MP’s swift response to 60 Minutes report
Scott Morrison's own words have come back to haunt him after a 60 Minutes investigation into branch stacking sparked a probe of one of his own Liberal Party frontbenchers.
As the Prime Minister marks the second anniversary of his ascension as Prime Minister, one of the lieutenants who pushed for the leadership ballot and backed Peter Dutton is embroiled in fresh controversy.
The Assistant Minister for Treasury Michael Sukkar has confirmed this morning that he has asked for an investigation into his own office after claims of branch-stacking emerged.
Mr Sukkar was caught on tape in secret recording plotting with a controversial Victorian powerbroker Michael Bastiaan in the program.
"I completely reject the allegations made in tonight's episode of 60 Minutes aired on the Nine Network,'' Mr Sukkar said on Monday.
"I have never authorised taxpayer funded staff to undertake party political activity outside of these policies and guidelines when they are being paid to serve the constituents of the Deakin electorate.
"In the interests of transparency and to remove any doubt, I have asked the Secretary of the Department of Finance to undertake an independent review of the staffing arrangements in the Deakin Electorate Office since my election in 2013."
Last night, Mr Morrison issued a brief statement about the investigation into his own Party on Sunday night: "This is an organisational matter for the Victorian Division of the Party."
But just weeks ago, Mr Morrison declared the Labor Party "are absolutely at war" after 60 Minutes uncovered what it described as "industrial scale" branch stacking.
In the fallout, Victorian Labor figure and right faction warlord Adem Somyurek was sacked and expelled from the party.
"Anthony Albanese has been totally burned by this scandal," Mr Morrison told Ben Fordham.
"We're fighting for jobs, they're fighting each other.
"Anthony Albanese is leading a party in absolute chaos and disarray."
But a new 60 Minutes investigation has accused Victorian Liberal MPs of plotting to remove sitting MPs and being involved in a branch-stacking operation.
The report from 60 Minutes claims Victorian Liberal MP Marcus Bastiaan and federal MP Michael Sukkar discussed using their influence to remove numerous sitting federal MPs.
Mr Sukkar is the Member for Deakin and the federal Assistant Treasurer and Minister for Housing. Mr Bastiaan is a Liberal backroom powerbroker.
In secret voice recordings, social media communications and other leaked documents gathered during the investigation by 60 Minutes, the Sydney Morning Herald and The Age, the pair allegedly discussed removing different MPs up to 2020.
Mr Sukkar was recorded plotting to remove four state MPs and Mr Bastiaan was caught discussing removing six Liberal federal MPs.
Mr Sukkar denied being involved in branch stacking to the SMH, and Mr Bastiaan said he didn't breach the Liberal Party's constitution.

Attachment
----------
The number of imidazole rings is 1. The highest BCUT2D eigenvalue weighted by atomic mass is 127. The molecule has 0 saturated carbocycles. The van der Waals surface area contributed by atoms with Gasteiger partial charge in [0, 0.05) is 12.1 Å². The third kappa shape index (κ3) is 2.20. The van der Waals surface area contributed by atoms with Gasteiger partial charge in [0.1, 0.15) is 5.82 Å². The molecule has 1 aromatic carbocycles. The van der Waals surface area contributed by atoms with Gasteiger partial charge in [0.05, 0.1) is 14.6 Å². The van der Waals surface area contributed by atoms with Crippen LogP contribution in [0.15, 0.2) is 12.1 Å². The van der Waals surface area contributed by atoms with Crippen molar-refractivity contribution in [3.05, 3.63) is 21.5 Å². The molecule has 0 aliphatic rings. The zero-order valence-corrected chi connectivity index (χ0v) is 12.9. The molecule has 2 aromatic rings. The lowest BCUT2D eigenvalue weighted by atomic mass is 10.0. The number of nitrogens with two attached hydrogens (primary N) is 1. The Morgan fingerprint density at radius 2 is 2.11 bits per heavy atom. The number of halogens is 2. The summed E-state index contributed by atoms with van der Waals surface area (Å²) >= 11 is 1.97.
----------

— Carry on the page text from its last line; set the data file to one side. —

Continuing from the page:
However in 2018 Mr Bastiaan was allegedly recorded in a phone call suggesting the party change its constitution.
"So why wouldn't we just change the (party) constitution, which is our plan, and open up preselections for 2020 when we've got the numbers all eligible.
"(When) we're locked in, we're institutionalised, we've got our members in the upper house, we've got a state director around our finger."
Materials leaked to the investigation by Liberal insiders include a memo from Mr Bastiaan, which sets out a plan to build a Bastiaan-Sukkar faction inside MP Kevin Andrews' office.
Mr Sukkar had responded to the memo saying "good summary," the SMH claimed.
The plan included giving taxpayer-funded jobs inside Mr Andrews' office to loyalists of Mr Bastiaan as electoral operatives, who would recruit more faction members once inside.
Mr Sukkar's brother was employed in the office in 2017. Stephanie Bastiaan, Marcus Bastiaan's wife, was also employed as an electoral officer in Mr Andrews office. She also worked for Mr Sukkar. Texts gathered by 60 Minutes show she agitated for the sacking of a fellow worker for doing their "electoral" work, saying they "don't need non-factional people" in the office.
The investigation suggested Mr Sukkar was not actively involved in branch stacking but said he may have benefited from it.
However one conversation exposed by the report appeared to show Mr Sukkar plotting to "get rid" of upper house members after they upset conservative Liberals by supporting a euthanasia bill.
"My view is there is four people in the upper house on our side who have broken faith: Simon Ramsay, Bruce Atkinson, Mary Wooldridge, Ed O'Donohue," Mr Sukkar said.
"I think we can get rid of Simon Ramsay. We can potentially get rid of Bruce Atkinson, that's harder, but we can - it is still in the mix. So that is two out of the four gone."
Originally published as MP's swift response to 60 Minutes report